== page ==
Barack Obama is expected to visit Cuba in March.
His visit will be the first by an American president to the island since Calvin Coolidge went in 1928.
Since December 2014 the United States has eased its embargo on Cuba and the two countries have restored diplomatic relations.
This week they signed an agreement that will allow scheduled flights between the two countries to resume after an interruption of more than 50 years.
In Mexico 49 inmates at the Topo Chico prison in Monterrey, the capital of the state of Nuevo León,
were killed in fighting between factions of the Zeta drug gang.
The jail was overcrowded and understaffed, but in some cells investigators found portable saunas, air conditioners and other luxuries.
Pope Francis paid a visit to Mexico.
He ended his trip in Ciudad Juárez, near the United States border, where he highlighted the plight of migrants and visited a jail.
Nicolás Maduro, Venezuela's president, raised petrol prices—the first time they have gone up in 20 years—
devalued one official exchange rate for the bolívar and said another would be allowed to float.
Even after a 60-fold increase in its price, Venezuela's petrol will still be the cheapest in the world. Meanwhile,
Luis Salas left his job as Venezuela's economic tsar after just six weeks.
He had unconventional views, such as holding that inflation is caused by unscrupulous capitalists.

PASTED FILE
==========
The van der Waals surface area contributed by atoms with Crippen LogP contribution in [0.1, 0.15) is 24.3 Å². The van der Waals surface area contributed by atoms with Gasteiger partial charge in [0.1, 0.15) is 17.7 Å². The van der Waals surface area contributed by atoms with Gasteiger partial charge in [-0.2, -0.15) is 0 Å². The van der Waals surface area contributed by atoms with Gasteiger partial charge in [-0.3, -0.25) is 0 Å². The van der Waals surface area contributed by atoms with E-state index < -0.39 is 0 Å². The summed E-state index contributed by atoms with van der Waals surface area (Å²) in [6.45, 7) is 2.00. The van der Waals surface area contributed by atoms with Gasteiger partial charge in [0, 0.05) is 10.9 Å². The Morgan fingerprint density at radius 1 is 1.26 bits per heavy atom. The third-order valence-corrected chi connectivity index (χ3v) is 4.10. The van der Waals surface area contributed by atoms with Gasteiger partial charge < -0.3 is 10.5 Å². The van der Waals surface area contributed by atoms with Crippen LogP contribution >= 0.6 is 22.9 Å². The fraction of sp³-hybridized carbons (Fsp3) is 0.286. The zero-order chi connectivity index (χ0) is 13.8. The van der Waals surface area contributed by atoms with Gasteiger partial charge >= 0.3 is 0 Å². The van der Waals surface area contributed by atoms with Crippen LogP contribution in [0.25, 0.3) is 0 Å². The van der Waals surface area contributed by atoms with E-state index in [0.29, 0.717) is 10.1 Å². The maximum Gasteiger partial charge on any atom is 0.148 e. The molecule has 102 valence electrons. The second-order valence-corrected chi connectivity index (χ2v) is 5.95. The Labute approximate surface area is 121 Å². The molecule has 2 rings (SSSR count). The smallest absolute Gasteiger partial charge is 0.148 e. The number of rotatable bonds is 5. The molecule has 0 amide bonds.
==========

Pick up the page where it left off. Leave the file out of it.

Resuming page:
Both America and Taiwan alleged that China has placed surface-to-air missiles on the South China Sea's Woody Island, which is claimed also by Taiwan and Vietnam.
If true it would heighten military tensions in the disputed sea, through which a third of world trade passes.
China's foreign minister, Wang Yi, called the allegation an invention of the Western media.
China decided to move more than 9,000 people to prevent electromagnetic interference with the world's largest radio telescope,
which will start to operate later this year in the south-western province of Guizhou.
Chinese scientists involved in the project told the country's state-owned news agency that the instrument would help in the search for intelligent life elsewhere in the universe.
Britain said that the disappearance of a bookseller in Hong Kong, presumed to have been abducted by Chinese security agents,
amounted to a “serious breach” of an agreement reached between China and Britain in 1984 on the handover of the colony to Chinese rule.
The bookseller, Lee Bo, is a British citizen.
Four of his colleagues are also believed to have been snatched while visiting Thailand and the Chinese mainland.
China has confirmed it is detaining them.
In India a student leader, Kanhaiya Kumar, who was arrested after protesting in 2013 against the hanging of a Kashmiri militant,
was charged with sedition under a colonial-era law. Academics, students and others staged demonstrations, saying the charges were unreasonable.
A former university lecturer has also been arrested for sedition.
Sindh became the first ever province in Pakistan, an Islamic republic, to give Hindus the right officially to register their marriages.
The aim is to protect the country's 3m Hindus. Women of that faith have been vulnerable to forced conversions and abductions, with widows left especially unprotected.